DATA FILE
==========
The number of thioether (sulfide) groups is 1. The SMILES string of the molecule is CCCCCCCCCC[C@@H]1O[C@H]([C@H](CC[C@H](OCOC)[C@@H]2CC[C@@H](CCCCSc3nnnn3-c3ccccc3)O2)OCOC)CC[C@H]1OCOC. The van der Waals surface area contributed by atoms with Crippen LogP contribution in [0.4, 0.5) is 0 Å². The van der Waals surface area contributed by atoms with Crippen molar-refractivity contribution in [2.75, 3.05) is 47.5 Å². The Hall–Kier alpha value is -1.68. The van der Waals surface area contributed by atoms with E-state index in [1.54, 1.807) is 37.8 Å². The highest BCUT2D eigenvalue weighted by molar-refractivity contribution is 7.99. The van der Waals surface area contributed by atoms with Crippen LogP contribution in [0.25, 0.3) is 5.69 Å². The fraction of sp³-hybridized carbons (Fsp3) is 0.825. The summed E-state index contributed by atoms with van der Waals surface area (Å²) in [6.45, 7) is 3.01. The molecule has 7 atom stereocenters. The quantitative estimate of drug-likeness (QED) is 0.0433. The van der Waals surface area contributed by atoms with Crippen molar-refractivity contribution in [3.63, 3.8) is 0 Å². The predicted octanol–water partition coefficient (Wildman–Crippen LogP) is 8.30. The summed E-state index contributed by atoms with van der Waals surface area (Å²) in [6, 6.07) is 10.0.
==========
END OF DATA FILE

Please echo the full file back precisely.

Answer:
The number of thioether (sulfide) groups is 1. The SMILES string of the molecule is CCCCCCCCCC[C@@H]1O[C@H]([C@H](CC[C@H](OCOC)[C@@H]2CC[C@@H](CCCCSc3nnnn3-c3ccccc3)O2)OCOC)CC[C@H]1OCOC. The van der Waals surface area contributed by atoms with Crippen LogP contribution in [0.4, 0.5) is 0 Å². The van der Waals surface area contributed by atoms with Crippen molar-refractivity contribution in [2.75, 3.05) is 47.5 Å². The Hall–Kier alpha value is -1.68. The van der Waals surface area contributed by atoms with E-state index in [1.54, 1.807) is 37.8 Å². The highest BCUT2D eigenvalue weighted by molar-refractivity contribution is 7.99. The van der Waals surface area contributed by atoms with Crippen LogP contribution in [0.25, 0.3) is 5.69 Å². The fraction of sp³-hybridized carbons (Fsp3) is 0.825. The summed E-state index contributed by atoms with van der Waals surface area (Å²) in [6.45, 7) is 3.01. The molecule has 7 atom stereocenters. The quantitative estimate of drug-likeness (QED) is 0.0433. The van der Waals surface area contributed by atoms with Crippen molar-refractivity contribution in [3.63, 3.8) is 0 Å². The predicted octanol–water partition coefficient (Wildman–Crippen LogP) is 8.30. The summed E-state index contributed by atoms with van der Waals surface area (Å²) in [6, 6.07) is 10.0.